The conferees were well-aware of the many attempts (more than four
      dozen in the last 55 years) to perpetuate and legalize their ethnic
      cleansing. They saw the so-called Taba pseudo-agreement, Clinton
      proposals and now Abed Rabbo-Beilin non-paper as a nicely wrapped
      package of permanent dispersion and exile. In all these proposals,
      the offered options are merely different addresses of exile. As one
      remarked, "changing the address of the camp does not make the
      refugee a returnee, even if the new address is in Nablus, not
      Beirut." This interpretation is quite correct legally, as the
      Explanatory Memorandum of UN resolution 194 stipulates that the
      return is to the homes they were expelled from, not just to their

      The audience listened attentively to a presentation of facts and
      figures they knew from experience: 97 percent of the registered
      refugees live within 100 kilometers of Palestine and half within 40
      kilometers; 2 percent of Israeli Jews occupy the refugees' land;
      this land is now sold to apartment building contractors; the kibbutz
      is dead; the Palestinians will be a majority at different times and
      places, no matter what Israel does, short of total extermination of
      Palestinians in historic Palestine. That still would leave 55
      percent of the Palestinians outside Palestine still fighting for
      their rights. Two features mark the London conference, unlike most
      other Palestinian meetings, which led to its unqualified success.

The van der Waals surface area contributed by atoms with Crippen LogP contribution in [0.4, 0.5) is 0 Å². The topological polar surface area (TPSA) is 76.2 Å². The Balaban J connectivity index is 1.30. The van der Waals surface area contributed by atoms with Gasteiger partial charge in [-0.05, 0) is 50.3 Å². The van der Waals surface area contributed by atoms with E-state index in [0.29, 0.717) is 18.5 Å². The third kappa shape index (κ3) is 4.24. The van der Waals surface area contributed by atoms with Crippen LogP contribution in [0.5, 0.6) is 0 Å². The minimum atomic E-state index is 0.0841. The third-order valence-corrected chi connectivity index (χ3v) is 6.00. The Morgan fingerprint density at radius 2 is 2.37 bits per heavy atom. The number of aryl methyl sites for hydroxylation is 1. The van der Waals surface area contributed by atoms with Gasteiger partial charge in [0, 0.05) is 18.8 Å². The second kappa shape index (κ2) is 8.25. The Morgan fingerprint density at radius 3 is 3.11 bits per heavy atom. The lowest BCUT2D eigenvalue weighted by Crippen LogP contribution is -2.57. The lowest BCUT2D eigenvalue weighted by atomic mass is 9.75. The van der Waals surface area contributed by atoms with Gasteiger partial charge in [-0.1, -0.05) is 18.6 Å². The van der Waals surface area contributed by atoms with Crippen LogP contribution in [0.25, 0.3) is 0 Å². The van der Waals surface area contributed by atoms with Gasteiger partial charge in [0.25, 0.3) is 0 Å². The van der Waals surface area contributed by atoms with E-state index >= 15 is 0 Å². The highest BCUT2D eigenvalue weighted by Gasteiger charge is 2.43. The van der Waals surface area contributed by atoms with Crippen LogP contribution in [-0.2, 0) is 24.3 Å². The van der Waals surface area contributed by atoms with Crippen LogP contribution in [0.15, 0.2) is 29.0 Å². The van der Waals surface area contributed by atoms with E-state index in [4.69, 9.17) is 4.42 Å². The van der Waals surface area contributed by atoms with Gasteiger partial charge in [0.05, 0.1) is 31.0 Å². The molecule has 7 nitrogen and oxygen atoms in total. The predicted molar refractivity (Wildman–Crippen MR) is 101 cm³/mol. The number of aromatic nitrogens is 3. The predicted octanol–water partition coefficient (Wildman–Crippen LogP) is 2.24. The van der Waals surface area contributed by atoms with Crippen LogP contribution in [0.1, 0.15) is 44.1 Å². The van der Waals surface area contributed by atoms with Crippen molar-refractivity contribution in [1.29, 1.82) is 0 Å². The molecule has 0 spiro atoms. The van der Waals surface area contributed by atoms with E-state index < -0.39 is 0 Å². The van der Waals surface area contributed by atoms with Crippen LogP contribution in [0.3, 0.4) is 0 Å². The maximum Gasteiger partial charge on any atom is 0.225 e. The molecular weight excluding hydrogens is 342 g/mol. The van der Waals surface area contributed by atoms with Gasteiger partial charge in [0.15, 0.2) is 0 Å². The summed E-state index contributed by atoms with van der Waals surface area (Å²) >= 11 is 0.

First, all participants have or had strong political connections
      (others were independent), but no political faction tried to
      dominate the meeting. All were united behind the common cause: The
      Right of Return. Political differences were put aside.

      Second, the participants focussed on a plan of action for the
      future. They did not come to wail, complain or criticize. Even Abed
      Rabbo, Nusseibeh, Shikaki were mentioned in passing and with obvious
      neglect. Every delegation came with an action plan for their region.

      The deliberations were concluded by forming a follow-up committee
      which consists of five permanent members plus 12 regional
      coordinators (likely to increase) to cover the 12 regions they came

      Emphasis was placed on reinforcing the "return culture" among the
      young Palestinians. There is a plan to educate the young and old in
      camps and cities about their rights. The need to draw on people's
      goodwill in Europe was pointed out. There will be an attempt to
      bridge the gap between the sympathetic public and the reluctant
      politicians in Europe. The dormant support of Arab and Muslim
      countries should be activated. The machinery is there, it just needs
      to be turned on. The great reservoir of support from the world NGOs
      and the UN must be tapped. This is the largest resource which could
      yield immediate results. In short, it was agreed that Palestinian
      civil society should be activated wherever Palestinians reside.
      Meagre resources and geographical dispersion will be a problem.
      Judging by the determination and matter-of-fact approach of the
      conferees, much could be done with little resources. In the final
      analysis, the Palestinian refugees decided they would not allow
      themselves to be ignored any longer.

      Salman Abu Sitta, general coordinator of the Palestinian Right of
      Return Congress, wrote this commentary for THE DAILY STAR